Trump administration to review a controversial plan to manage sage grouse

Read the full story in the Washington Post.

The Trump administration announced Wednesday that it will review a massive and controversial federal plan to protect the dwindling population of greater sage grouse in 11 western states.

Bald eagles face deadly threat from lead poisoning

Read the full story at Great Lakes Echo.

The comeback of the American bald eagle is a success story across the Great Lakes region, and keeping them safe is a high priority for many environmental professionals. But one serious threat to the great raptor is lead poisoning.

The Endangered Species Act is often too little too late, but it’s all we’ve got

Read the full story from Grist.

Why isn’t the ESA more effective? The reasons are myriad, but they boil down to the problem that by the time most species are listed, they’re too far gone for the act to be able to do much to revive them, both from a cost and feasibility perspective. And it doesn’t help that there’s more demand than ever before.

When birds of a feather poop together: Excessive birds feces and algal blooms

Read the full story in Science Daily.

Algal blooms deplete oxygen in lakes, produce toxins, and end up killing aquatic life in the lake. Researchers are tracing the role of bird feces, which are rich in phosphorus and nitrogen.

Exposure to BPA potentially induces permanent reprogramming of painted turtles’ brains

Read the full story in Science Daily.

BPA is a chemical that is used in a variety of consumer products, such as food storage containers and water bottles. In previous studies, researchers determined that BPA can disrupt sexual function and behavior in painted turtles. Now, the team has identified the genetic pathways that are altered as a result of BPA exposure during early development.

“Science Is Antithesis of Fake News,” Says Wildlife Conservation Society President Ahead of Earth Day and March for Science

The following statement was issued today by Wildlife Conservation Society President and CEO Cristian Samper on the importance of science to wildlife conservation:

“Science is at the core of wildlife conservation. It allows us to understand how to conserve wildlife and wild places and measure the impact of our work to save them. At WCS, we march for science every day through our field work in nearly 60 nations and in our zoos aquarium in New York City.

“We could not do our work without science. Our WCS scientists produce more than 400 research papers a year. Science has informed our work throughout our 122-year history – helping to discover new species, to prevent the extinction of species, to achieve recovery of species, to establish protected areas, and to inform policies that help wildlife and communities thrive together.

“In our early years, science helped us prevent the extinction of the American Bison; it helped us inform the creation of the Arctic National Wildlife Refuge; and it helped us inform a ban on commercial whaling, among many other conservation successes during our first century.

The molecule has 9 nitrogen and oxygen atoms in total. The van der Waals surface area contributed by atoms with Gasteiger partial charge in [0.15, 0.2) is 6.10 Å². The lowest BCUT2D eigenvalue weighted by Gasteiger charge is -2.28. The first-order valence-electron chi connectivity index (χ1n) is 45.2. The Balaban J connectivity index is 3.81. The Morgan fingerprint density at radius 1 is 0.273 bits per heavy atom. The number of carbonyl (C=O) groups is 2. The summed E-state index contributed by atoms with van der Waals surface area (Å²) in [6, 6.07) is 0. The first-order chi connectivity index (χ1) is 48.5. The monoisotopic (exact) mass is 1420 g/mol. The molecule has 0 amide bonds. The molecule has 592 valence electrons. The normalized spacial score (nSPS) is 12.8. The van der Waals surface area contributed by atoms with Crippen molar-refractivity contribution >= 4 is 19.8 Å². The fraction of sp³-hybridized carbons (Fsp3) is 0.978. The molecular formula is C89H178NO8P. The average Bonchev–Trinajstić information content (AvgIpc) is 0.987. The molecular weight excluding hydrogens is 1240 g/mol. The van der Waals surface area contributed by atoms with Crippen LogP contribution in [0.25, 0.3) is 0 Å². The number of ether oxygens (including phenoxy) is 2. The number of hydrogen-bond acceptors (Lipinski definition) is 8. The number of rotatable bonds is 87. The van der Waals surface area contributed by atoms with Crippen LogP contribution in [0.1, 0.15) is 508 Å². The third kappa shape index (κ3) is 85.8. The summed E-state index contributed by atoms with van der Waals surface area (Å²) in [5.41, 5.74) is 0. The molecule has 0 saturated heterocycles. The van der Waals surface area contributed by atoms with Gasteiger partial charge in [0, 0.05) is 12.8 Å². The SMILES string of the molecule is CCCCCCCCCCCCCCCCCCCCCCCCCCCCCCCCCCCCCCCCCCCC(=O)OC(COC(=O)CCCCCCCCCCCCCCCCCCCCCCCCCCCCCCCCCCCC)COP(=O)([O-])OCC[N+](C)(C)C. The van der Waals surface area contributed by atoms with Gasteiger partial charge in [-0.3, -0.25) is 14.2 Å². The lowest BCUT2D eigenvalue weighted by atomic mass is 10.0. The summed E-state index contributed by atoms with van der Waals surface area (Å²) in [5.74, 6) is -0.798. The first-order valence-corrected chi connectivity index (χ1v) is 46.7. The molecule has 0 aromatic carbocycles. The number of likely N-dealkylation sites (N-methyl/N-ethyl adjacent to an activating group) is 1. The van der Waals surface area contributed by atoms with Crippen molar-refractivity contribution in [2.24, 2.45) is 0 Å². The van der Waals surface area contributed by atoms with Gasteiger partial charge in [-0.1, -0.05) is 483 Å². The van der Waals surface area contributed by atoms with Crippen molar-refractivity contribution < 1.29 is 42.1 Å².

“More recently, science has given us important data that will help with the recovery of forest elephants that have been decimated by poaching. In a paper published last year in the Journal of Applied Ecology, researchers found that forest elephants begin breeding later and have much longer calving intervals than other elephants, which means the population takes much longer to increase. Low birth rates mean that it will take forest elephant populations at least 90 years to recover from their losses. WCS scientist Andrea Turkalo, lead author of the study who collected data over several decades, said this research provides critical understanding regarding the dire conservation status of forest elephants.

“In another paper published last year in Nature Communications, a team of scientists revealed a complex story of how humans are altering natural habitats at the planetary scale. WCS scientist, James Watson, a co-author of the paper, noted that the data and maps in the research show that three quarters of the planet is now significantly altered and 97 percent of the most species-rich places on Earth have been significantly altered.

“Those are just a few examples of the importance of science as we work to protect nature and wildlife. And that is why I will be marching in Washington, DC, on the 47th anniversary of Earth Day at the March for Science with my family, our WCS colleagues across the globe, and hundreds of our WCS advocates. All together, we are marching on six continents.

“By marching, we aim to celebrate science, not to politicize it.  While science is the fine print in all smart policy – at WCS, we want to highlight at the March for Science the importance of science to all our work. Science is behind the good news and bad news about wildlife conservation but it has nothing to do with the fake news. Science is the antithesis of fake news.

“In 1970, more than 20 million marched on the first Earth Day. I will be honored to march with the millions who are expected to march from around the world on Earth Day 2017 in recognition of the power of science. Science helps us navigate the complicated world of wildlife conservation with the facts. Nothing we do at WCS in our efforts to save wildlife is accomplished without science.”

 

Creation of a National Urban Wildlife Monitoring Network Helps Build Wildlife-Friendly Cities

Read the full story in National Geographic Magazine.

The entire planet is urbanizing, and every city is different. So ultimately we need data from, well, everywhere. That’s why we’ve been taking lessons we learned in Chicago through the Urban Wildlife Institute at Lincoln Park Zoo and exporting them around the country. We’re creating, for the first time, a worldwide network for urban wildlife research: the Urban Wildlife Information Network (UWIN).